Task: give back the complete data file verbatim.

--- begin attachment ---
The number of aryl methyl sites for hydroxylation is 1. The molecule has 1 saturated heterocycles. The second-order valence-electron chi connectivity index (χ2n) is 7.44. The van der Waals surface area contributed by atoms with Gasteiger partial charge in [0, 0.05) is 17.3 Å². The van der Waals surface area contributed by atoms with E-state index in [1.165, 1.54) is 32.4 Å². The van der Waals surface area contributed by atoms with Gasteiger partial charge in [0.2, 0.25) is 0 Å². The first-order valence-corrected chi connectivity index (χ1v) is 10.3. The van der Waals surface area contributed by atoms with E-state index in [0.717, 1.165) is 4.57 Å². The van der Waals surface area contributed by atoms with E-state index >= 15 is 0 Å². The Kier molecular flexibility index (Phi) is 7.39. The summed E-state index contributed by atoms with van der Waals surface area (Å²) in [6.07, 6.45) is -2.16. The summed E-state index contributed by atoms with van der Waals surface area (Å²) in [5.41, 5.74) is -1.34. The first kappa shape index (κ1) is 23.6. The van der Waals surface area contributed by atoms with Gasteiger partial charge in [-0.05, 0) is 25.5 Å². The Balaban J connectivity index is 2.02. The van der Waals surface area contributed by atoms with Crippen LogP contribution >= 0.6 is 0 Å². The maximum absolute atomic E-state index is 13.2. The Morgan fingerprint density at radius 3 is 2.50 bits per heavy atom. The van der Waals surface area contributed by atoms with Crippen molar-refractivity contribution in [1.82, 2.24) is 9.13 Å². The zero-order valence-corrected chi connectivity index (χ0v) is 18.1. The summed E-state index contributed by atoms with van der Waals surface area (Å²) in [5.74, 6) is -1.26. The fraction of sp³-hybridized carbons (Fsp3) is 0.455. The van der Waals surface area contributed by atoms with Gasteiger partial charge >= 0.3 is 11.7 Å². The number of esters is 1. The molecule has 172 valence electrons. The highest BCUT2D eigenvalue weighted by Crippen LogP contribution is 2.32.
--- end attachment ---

The number of aryl methyl sites for hydroxylation is 1. The molecule has 1 saturated heterocycles. The second-order valence-electron chi connectivity index (χ2n) is 7.44. The van der Waals surface area contributed by atoms with Gasteiger partial charge in [0, 0.05) is 17.3 Å². The van der Waals surface area contributed by atoms with E-state index in [1.165, 1.54) is 32.4 Å². The van der Waals surface area contributed by atoms with Gasteiger partial charge in [0.2, 0.25) is 0 Å². The first-order valence-corrected chi connectivity index (χ1v) is 10.3. The van der Waals surface area contributed by atoms with E-state index in [0.717, 1.165) is 4.57 Å². The van der Waals surface area contributed by atoms with E-state index >= 15 is 0 Å². The Kier molecular flexibility index (Phi) is 7.39. The summed E-state index contributed by atoms with van der Waals surface area (Å²) in [6.07, 6.45) is -2.16. The summed E-state index contributed by atoms with van der Waals surface area (Å²) in [5.41, 5.74) is -1.34. The first kappa shape index (κ1) is 23.6. The van der Waals surface area contributed by atoms with Gasteiger partial charge in [-0.05, 0) is 25.5 Å². The Balaban J connectivity index is 2.02. The van der Waals surface area contributed by atoms with Crippen LogP contribution >= 0.6 is 0 Å². The maximum absolute atomic E-state index is 13.2. The Morgan fingerprint density at radius 3 is 2.50 bits per heavy atom. The van der Waals surface area contributed by atoms with Crippen molar-refractivity contribution in [1.82, 2.24) is 9.13 Å². The zero-order valence-corrected chi connectivity index (χ0v) is 18.1. The summed E-state index contributed by atoms with van der Waals surface area (Å²) in [5.74, 6) is -1.26. The fraction of sp³-hybridized carbons (Fsp3) is 0.455. The van der Waals surface area contributed by atoms with Gasteiger partial charge >= 0.3 is 11.7 Å². The number of esters is 1. The molecule has 172 valence electrons. The highest BCUT2D eigenvalue weighted by Crippen LogP contribution is 2.32.